# Add a remote for and fetch the old repo
git remote add -f old_a <OldA repo URL>

# Merge the files from old_a/master into new/master
git merge old_a/master

Alrighty, let’s wrap this up. First, we need to move into the root of the project to which we want to move our project. For our purpose here, this is the dom-examples directory. Once in the root of the directory, run the following:

git remote add -f swtest https://github.com/mdn/sw-test.git

NOTE: The -f tells Git to fetch the remote branches. The ssw is a name you give to the remote so this could really be anything.

After running the command, I got the following output:

❯ git remote add -f swtest https://github.com/mdn/sw-test.git
Updating swtest
remote: Enumerating objects: 500, done.
remote: Counting objects: 100% (75/75), done.
remote: Compressing objects: 100% (57/57), done.
remote: Total 500 (delta 35), reused 45 (delta 15), pack-reused 425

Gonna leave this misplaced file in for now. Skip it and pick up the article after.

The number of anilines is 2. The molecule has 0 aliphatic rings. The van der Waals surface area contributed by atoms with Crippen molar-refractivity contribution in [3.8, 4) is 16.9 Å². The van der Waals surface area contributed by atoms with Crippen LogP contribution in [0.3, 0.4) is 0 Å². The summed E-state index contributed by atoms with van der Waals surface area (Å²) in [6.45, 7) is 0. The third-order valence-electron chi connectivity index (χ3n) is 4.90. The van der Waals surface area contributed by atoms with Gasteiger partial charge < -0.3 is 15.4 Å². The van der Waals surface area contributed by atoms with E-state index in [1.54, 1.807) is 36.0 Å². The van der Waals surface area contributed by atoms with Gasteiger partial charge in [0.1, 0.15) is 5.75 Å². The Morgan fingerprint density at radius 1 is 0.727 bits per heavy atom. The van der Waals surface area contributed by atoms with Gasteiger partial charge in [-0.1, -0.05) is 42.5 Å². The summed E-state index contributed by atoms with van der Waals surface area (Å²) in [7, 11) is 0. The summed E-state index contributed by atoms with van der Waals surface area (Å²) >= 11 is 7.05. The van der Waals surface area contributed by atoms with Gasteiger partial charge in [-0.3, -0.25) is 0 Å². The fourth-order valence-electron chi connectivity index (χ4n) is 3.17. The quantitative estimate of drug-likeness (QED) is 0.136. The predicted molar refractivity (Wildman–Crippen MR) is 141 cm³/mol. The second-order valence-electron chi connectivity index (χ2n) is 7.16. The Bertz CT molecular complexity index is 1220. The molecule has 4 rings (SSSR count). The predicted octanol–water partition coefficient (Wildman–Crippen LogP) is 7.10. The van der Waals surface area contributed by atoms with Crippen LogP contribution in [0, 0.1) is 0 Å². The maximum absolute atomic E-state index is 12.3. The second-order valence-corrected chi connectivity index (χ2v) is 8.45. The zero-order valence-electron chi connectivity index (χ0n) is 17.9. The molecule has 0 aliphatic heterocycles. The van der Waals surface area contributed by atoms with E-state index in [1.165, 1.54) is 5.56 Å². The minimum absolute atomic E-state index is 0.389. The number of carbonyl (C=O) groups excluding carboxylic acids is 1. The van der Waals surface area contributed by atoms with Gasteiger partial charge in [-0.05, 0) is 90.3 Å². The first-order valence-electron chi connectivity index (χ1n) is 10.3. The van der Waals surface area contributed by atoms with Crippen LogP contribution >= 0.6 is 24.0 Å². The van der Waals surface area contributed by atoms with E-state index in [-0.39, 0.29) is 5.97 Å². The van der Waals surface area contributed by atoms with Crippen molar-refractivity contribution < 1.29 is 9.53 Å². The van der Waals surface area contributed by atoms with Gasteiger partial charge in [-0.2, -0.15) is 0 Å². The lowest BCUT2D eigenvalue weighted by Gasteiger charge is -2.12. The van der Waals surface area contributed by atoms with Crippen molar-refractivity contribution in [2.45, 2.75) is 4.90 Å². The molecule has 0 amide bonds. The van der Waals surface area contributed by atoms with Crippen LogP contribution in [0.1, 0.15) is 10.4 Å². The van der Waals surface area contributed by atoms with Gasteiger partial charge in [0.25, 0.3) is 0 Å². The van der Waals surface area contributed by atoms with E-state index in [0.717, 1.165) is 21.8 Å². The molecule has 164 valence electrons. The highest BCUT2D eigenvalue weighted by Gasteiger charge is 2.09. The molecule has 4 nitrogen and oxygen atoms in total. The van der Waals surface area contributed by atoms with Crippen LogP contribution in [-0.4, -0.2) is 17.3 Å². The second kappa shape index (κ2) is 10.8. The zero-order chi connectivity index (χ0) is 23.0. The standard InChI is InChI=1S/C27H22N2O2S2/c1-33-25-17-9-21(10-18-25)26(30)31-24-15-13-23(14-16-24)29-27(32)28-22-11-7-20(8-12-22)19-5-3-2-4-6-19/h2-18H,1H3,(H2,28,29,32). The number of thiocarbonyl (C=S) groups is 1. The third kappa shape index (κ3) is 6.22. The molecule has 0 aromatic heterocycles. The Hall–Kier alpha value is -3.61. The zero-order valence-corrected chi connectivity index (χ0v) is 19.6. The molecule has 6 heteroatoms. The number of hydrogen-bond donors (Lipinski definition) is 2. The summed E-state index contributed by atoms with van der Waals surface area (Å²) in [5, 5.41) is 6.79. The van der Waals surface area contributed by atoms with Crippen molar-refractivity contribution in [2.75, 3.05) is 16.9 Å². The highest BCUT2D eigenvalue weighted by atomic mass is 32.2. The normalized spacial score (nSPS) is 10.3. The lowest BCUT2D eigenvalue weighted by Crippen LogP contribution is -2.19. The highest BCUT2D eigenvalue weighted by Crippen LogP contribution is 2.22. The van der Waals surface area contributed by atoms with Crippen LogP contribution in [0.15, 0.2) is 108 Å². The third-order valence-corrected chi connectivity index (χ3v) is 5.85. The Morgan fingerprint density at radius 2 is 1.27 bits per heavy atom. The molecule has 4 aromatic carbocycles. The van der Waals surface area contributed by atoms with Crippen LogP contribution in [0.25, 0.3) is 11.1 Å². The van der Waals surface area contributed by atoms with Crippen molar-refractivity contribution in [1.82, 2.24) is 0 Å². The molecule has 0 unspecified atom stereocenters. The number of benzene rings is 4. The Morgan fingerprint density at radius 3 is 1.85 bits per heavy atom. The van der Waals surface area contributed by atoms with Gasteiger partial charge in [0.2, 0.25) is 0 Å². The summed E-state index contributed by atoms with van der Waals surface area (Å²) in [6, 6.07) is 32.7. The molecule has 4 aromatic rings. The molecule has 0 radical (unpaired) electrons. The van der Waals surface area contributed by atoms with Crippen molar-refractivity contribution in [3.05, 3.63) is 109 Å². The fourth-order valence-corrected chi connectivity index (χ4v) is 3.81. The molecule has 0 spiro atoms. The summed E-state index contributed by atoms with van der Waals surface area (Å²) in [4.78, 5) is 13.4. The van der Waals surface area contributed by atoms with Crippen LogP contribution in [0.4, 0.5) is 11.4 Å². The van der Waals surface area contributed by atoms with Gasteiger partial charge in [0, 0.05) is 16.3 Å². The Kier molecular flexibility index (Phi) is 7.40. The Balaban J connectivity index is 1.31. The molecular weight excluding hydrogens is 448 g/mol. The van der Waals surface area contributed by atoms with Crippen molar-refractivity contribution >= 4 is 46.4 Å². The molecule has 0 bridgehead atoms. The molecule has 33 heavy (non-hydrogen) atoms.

Receiving objects: 100% (500/500), 759.76 KiB | 981.00 KiB/s, done.
Resolving deltas: 100% (269/269), done.
From <https://github.com/mdn/sw-test>
 * [new branch]      gh-pages        -> swtest/gh-pages
 * [new branch]      master          -> swtest/master
 * [new branch]      move-prettierrc -> swtest/move-prettierrc
 * [new branch]      rename-sw-test  -> swtest/rename-sw-test

NOTE: While we deleted the branch locally, this is not automatically synced with the remote, so this is why you will still see a reference to the rename-sw-test branch. If you wanted to delete it on the remote, you would run the following from the root of that repository: git push origin :rename-sw-test (if you have configured your repository “to automatically delete head branches”, this will be automatically deleted for you)

Only a few commands left.

NOTE: Do not yet run any of the commands below at this stage.

git merge swtest/gh-pages

Whoops! When I ran the above, I got the following error:

❯ git merge swtest/gh-pages
fatal: refusing to merge unrelated histories